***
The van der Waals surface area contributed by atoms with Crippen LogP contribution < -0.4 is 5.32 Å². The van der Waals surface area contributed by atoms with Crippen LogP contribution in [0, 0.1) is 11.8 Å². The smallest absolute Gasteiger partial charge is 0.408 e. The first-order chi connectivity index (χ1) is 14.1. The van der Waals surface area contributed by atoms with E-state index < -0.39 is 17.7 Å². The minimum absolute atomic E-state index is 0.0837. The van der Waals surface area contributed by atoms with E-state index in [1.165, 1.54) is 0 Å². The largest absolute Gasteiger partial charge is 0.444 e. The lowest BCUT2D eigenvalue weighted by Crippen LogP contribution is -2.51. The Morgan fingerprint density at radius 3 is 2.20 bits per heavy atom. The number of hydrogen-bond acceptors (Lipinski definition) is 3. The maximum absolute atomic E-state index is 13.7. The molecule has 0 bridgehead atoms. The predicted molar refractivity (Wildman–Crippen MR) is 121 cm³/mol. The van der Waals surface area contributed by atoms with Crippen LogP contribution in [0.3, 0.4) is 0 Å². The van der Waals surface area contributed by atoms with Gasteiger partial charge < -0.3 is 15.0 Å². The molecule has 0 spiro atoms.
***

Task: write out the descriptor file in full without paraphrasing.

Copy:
The van der Waals surface area contributed by atoms with Crippen LogP contribution < -0.4 is 5.32 Å². The van der Waals surface area contributed by atoms with Crippen LogP contribution in [0, 0.1) is 11.8 Å². The smallest absolute Gasteiger partial charge is 0.408 e. The first-order chi connectivity index (χ1) is 14.1. The van der Waals surface area contributed by atoms with E-state index < -0.39 is 17.7 Å². The minimum absolute atomic E-state index is 0.0837. The van der Waals surface area contributed by atoms with E-state index in [1.165, 1.54) is 0 Å². The largest absolute Gasteiger partial charge is 0.444 e. The lowest BCUT2D eigenvalue weighted by Crippen LogP contribution is -2.51. The Morgan fingerprint density at radius 3 is 2.20 bits per heavy atom. The number of hydrogen-bond acceptors (Lipinski definition) is 3. The maximum absolute atomic E-state index is 13.7. The molecule has 0 bridgehead atoms. The predicted molar refractivity (Wildman–Crippen MR) is 121 cm³/mol. The van der Waals surface area contributed by atoms with Crippen LogP contribution in [0.3, 0.4) is 0 Å². The van der Waals surface area contributed by atoms with Gasteiger partial charge < -0.3 is 15.0 Å². The molecule has 0 spiro atoms.